Mental health advocates say news stories of social service budge cuts are unfairly stereotyping people who suffer from mental illness.
They say a case in point is a recent cover of The Stranger, which included the headline "How a decimated state budget equals more unmedicated loons with hatchets."
The story laid out in detail the troubled mental history of the man accused of killing someone with a hatchet and pointed out the importance of funding for mental health services.
But University of Washington professor Sue Lockett John sees a problem with this type of reporting even if it’s well intentioned.
"Messages like this are very damaging to people who are living with mental illness because it sort of lumps them into this pool where they don’t belong," she said.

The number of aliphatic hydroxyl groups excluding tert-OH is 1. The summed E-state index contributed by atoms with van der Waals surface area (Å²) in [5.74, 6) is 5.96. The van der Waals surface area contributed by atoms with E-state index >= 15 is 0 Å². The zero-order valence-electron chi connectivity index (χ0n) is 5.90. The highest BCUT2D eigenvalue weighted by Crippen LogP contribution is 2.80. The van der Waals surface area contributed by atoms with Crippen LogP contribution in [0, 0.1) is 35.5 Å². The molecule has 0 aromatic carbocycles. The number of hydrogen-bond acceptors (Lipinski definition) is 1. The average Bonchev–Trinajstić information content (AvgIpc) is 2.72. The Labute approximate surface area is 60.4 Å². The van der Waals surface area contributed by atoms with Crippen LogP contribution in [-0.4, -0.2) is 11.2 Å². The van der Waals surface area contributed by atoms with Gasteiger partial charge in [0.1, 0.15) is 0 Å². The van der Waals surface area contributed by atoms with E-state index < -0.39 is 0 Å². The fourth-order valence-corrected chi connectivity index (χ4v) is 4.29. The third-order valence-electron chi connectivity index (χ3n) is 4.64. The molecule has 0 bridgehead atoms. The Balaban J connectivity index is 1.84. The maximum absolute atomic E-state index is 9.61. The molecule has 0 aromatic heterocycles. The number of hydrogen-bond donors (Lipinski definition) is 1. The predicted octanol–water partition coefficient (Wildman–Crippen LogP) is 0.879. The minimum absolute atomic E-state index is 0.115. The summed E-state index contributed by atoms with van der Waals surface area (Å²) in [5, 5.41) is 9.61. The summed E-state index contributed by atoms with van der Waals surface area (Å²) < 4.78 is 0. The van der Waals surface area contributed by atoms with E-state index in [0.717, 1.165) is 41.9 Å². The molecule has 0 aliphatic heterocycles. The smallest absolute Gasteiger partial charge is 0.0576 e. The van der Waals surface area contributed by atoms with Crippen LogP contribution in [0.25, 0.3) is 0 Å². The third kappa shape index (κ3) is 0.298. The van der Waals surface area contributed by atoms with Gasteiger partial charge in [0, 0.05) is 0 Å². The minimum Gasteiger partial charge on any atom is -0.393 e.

Rather than scary and dangerous, Sue Lockett John says the vast majority of people with mental illness can function well and do recover with treatment.
Lockett John is part of the Washington State Coalition for Mental Health Reporting.
In addition to chiding newspapers and broadcasters for stereotyping people living with mental illness, the coalition has criticized the Service Employees Union (SEIU Healthcare 1199 NW) for its recent campaign to save state funding for mental health programs. A white paper released by the union featured headlines such as “Grandmother in Shooting Spree Battled Schizophrenia.”
The Coalition to Improve Mental Health reporting says the case for mental health funding should be made without demonizing the people who benefit from that funding.